Yesterday I saw a post at Mediaite comparing this to an Abbott & Costello routine, forgot about it, then thought of it instantly when I got around to watching the clip this morning. It’s thisclose to “Who’s on first?” And it’s a rare case of Rubio, one of the nimblest interviewees in the GOP, digging in on a lame answer. They spend three minutes here essentially debating what the meaning of “is” is. Was Iraq a mistake, asks Wallace? Iraq was not a mistake based on the intelligence Bush 43 had, counters Rubio. Right, says Wallace, but I’m asking whether Iraq was a mistake in hindsight. Has it proved to be a mistake? It wasn’t a mistake when Bush ordered the invasion, replies Rubio. Right right right, I get that, says Wallace. But what about now? After everything that’s happened over the past 12 years, is it safe to say it was a mistake to have undertaken this nation-building project? It wasn’t a mistake given the WMD data that Bush had, says Rubio. Third base!
What Wallace is really asking is “Was the Iraq war worth fighting notwithstanding the bad intel on chemical weapons?” Did we gain enough from knocking out Saddam and building an Arab democracy that we can now say it was worth doing even though the risk from WMD wasn’t what we thought it was? That’s not a gotcha question, especially to a candidate who’s positioned himself as the neoconservative champion in the field. Candidate Rubio’s said that the world is a better place without Saddam. Is it so much better that President Rubio might launch a ground invasion to remove a similarly nasty character in power somewhere who threatens U.S. interests, as part of a new “freedom agenda”? And the weird thing is, despite his dogged refusal to use the M-word, Rubio basically does answer that important question. At one point he says that neither he nor Dubya would have used force absent that faulty WMD intelligence, that Saddam would have been dealt with eventually through a different “process.” Translation: The world may be better off without Saddam but not quite better off enough, a fair conclusion given the news today about ISIS overrunning Ramadi and Shiite death squads en route to confront them. But he won’t say “mistake” and Wallace won’t let him not say “mistake.” How come?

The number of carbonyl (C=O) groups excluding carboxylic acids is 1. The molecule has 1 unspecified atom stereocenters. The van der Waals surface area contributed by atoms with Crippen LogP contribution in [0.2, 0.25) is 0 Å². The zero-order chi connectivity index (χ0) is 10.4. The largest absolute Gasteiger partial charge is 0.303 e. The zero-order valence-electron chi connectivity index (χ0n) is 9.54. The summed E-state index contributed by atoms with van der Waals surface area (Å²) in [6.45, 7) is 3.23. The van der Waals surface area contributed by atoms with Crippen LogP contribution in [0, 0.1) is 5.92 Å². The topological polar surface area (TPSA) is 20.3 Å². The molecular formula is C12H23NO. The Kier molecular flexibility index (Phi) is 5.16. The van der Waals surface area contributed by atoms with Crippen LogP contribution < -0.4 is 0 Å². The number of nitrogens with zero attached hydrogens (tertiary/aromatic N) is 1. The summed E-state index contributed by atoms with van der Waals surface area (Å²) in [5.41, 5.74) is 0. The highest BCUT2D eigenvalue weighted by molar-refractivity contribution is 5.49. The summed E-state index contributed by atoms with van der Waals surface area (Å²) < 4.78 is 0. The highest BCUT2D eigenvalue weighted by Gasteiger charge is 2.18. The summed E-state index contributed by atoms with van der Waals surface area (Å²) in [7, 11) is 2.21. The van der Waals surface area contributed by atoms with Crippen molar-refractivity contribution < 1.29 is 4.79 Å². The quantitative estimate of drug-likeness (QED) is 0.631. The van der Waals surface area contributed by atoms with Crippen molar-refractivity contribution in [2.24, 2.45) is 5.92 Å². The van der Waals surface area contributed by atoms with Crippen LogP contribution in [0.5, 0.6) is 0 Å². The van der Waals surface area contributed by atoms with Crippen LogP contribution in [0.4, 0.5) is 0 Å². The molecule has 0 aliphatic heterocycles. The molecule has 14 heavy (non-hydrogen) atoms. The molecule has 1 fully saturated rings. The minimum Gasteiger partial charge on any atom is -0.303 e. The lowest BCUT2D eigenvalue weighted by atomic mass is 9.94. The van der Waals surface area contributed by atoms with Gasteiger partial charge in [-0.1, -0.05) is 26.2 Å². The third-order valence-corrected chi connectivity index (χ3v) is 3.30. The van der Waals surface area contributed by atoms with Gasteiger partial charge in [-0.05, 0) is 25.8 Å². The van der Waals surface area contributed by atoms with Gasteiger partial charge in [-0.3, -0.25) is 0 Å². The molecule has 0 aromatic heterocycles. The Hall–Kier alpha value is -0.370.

For Wallace, I guess, it’s a simple case of going after a pol when you see that a question’s made him uncomfortable. For Rubio, it’s probably a combo of not wanting to alienate the GOP’s super-hawks any more than is absolutely necessary — and at this stage of evolving public opinion on Iraq, admitting that you wouldn’t have invaded without the WMD intel is absolutely necessary — plus wanting to shape expectations for how much blame a hawkish Republican would-be president should bear when a military intervention goes bad. President Rubio will be doing plenty of intervening himself, no doubt, and some of those interventions are bound to turn sour. When they do, he can point back to this answer as evidence of consistency. I’ve always believed, he’ll say, that the touchstone for whether any operation is a “mistake” is what the president knew when he ordered it, period. No Monday-morning quarterbacking. Super-hawk voters will appreciate that.
Like I say, though, he had a better answer available if he wanted it. Sure, he could have said, the war was a mistake in hindsight because we naively assumed Bush’s Democratic successor would finish what he’d started with nation-building in Iraq. If Obama had insisted on a residual force of U.S. troops, if he’d been quicker to pull the trapdoor on the ruinous Nuri al-Maliki, Iraq might be relatively stable and ISIS-free today. As it is, the country’s falling apart. In hindsight, it was a mistake for Republicans to launch a war whose successful conclusion might eventually be entrusted to Barack Obama. How come he didn’t give that answer?